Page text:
So, what is a style sheet anyway?
Think of it as a map for making sure one of your patterns matches the next in wording and visual appearance. It is a collection of preferences that you use in formatting your patterns to create a cohesiveness in your brand.
Do I really have to have a style sheet?
No, it isn’t essential to have a style sheet but it is pretty important. Having one will help you create a consistent look and feel for your patterns that will become a vital part of your brand. It will speed up the procedure of writing a pattern since you will be able to reuse some of the information in every pattern. A style sheet will also make the process of tech editing easier since your editor won’t have to keep asking questions about the pesky details of pattern writing, like where you like commas.
What do you put in a style sheet?
Your style sheet will include quite a few parts of your basic pattern. It will include the elements that affect the basic look of your pattern as well as the pertinent information that the knitter will need to successfully complete the pattern. Here are the basic things that you need to include in your style sheet.
- Preferred fonts and colors (choose something easy to view in both print and electronic format).
- Where elements will be positioned on the page and within the pattern (what order do you want the size, materials, gauge, needles, etc.)
- Cover page layout (photos, title, romance text and/or essential pattern information)
- Sizing information
- Ease and/or fitting suggestions
- Materials (yarn, needles, notions)
- Gauge (including stitch pattern)
- Necessary skills or skill level
- Construction notes
- Stitch patterns
- Main pattern instructions (together or divided by section)
- Finishing notes
- Page numbering, revision date, etc.
- Copyright information
- Contact information
- About the designer
This is scary. Where do I start?
The good news is you don’t have to do everything all at once. The better news is that there is help available. A great place to start is to look at books and magazines. Though patterns in books and magazines may be terser than you like, you will still see the items that are needed and the importance of having things look alike from pattern to pattern. Online magazines, like Knitty and Knotions, are another great resource. You can find the Knitty style sheet here: [Knitty Submission information (style sheet is just under the mailing list sign up for)] and the Knotions style sheet here: [Knotions Submissions information (look for the Submissions guide link)]. Next, review pattern layouts from patterns that you like, paying special attention to the things that appeal to you. Finally, don’t be forget to ask your tech editor for assistance with the process.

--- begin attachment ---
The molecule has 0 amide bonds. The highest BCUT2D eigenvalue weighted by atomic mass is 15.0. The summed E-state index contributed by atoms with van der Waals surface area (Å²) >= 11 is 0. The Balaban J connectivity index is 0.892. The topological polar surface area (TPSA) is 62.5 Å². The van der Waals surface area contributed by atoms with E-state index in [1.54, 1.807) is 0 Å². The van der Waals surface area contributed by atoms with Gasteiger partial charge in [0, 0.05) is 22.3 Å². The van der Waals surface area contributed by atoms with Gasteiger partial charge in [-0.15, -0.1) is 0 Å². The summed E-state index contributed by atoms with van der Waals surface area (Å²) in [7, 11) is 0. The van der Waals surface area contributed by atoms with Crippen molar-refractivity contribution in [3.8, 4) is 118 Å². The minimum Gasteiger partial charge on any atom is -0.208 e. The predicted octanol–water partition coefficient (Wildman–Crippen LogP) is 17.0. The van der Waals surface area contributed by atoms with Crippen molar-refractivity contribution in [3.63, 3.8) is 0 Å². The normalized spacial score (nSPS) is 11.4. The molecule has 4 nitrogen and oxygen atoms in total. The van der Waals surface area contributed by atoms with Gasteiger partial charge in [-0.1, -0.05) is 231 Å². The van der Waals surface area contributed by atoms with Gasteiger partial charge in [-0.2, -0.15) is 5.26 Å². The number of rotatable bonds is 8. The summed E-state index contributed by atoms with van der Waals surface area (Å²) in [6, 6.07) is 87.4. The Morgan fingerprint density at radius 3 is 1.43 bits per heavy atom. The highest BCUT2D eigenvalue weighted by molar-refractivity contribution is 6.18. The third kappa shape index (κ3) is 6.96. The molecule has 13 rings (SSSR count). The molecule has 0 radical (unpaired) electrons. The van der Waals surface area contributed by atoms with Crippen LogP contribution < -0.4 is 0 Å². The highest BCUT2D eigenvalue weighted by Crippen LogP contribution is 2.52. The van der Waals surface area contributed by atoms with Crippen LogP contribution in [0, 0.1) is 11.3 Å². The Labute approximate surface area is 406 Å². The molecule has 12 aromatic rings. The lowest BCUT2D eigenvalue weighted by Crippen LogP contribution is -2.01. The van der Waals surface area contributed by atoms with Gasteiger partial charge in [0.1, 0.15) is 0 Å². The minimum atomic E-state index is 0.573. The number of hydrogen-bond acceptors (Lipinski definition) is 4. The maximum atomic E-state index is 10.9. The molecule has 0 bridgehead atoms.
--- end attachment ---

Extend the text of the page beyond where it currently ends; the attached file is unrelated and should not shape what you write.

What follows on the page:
The secret about writing a great style sheet is that it really isn’t difficult. A style sheet is only a collection of things you know instinctively and may be doing automatically. Writing down these things will make sure you write your patterns the same way every time. These resources will be your guide to building your own style sheet and taking your knitting and crochet patterns to the next level. Best of all, you don’t have to have a complete and perfect style sheet before you begin writing patterns. Simply start the process. Every decision you make can be put into action immediately. Then you can build on that decision with another decision and another decision until you will have your own style sheet.
PS: If you are really stumped, feel free to contact me for help putting together your style sheet. I am even working on a handy checklist.